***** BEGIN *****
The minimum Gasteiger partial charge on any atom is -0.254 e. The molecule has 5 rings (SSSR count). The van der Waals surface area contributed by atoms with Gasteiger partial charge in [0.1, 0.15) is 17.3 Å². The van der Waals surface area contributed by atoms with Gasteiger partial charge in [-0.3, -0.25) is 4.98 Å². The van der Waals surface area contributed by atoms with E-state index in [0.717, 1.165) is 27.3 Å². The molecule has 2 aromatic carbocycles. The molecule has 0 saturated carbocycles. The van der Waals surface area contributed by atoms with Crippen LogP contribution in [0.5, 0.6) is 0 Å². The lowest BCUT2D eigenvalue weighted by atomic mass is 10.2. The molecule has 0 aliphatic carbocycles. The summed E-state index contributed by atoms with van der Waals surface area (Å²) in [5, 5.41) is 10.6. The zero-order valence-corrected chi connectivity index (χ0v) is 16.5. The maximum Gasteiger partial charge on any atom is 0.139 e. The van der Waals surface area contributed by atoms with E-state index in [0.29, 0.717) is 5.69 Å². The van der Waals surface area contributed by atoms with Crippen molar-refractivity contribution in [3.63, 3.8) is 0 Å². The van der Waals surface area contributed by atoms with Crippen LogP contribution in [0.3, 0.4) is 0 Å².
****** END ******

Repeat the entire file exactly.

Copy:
The minimum Gasteiger partial charge on any atom is -0.254 e. The molecule has 5 rings (SSSR count). The van der Waals surface area contributed by atoms with Gasteiger partial charge in [0.1, 0.15) is 17.3 Å². The van der Waals surface area contributed by atoms with Gasteiger partial charge in [-0.3, -0.25) is 4.98 Å². The van der Waals surface area contributed by atoms with E-state index in [0.717, 1.165) is 27.3 Å². The molecule has 2 aromatic carbocycles. The molecule has 0 saturated carbocycles. The van der Waals surface area contributed by atoms with Crippen LogP contribution in [0.5, 0.6) is 0 Å². The lowest BCUT2D eigenvalue weighted by atomic mass is 10.2. The molecule has 0 aliphatic carbocycles. The summed E-state index contributed by atoms with van der Waals surface area (Å²) in [5, 5.41) is 10.6. The zero-order valence-corrected chi connectivity index (χ0v) is 16.5. The maximum Gasteiger partial charge on any atom is 0.139 e. The van der Waals surface area contributed by atoms with E-state index in [0.29, 0.717) is 5.69 Å². The van der Waals surface area contributed by atoms with Crippen molar-refractivity contribution in [3.63, 3.8) is 0 Å². The van der Waals surface area contributed by atoms with Crippen LogP contribution in [0.3, 0.4) is 0 Å².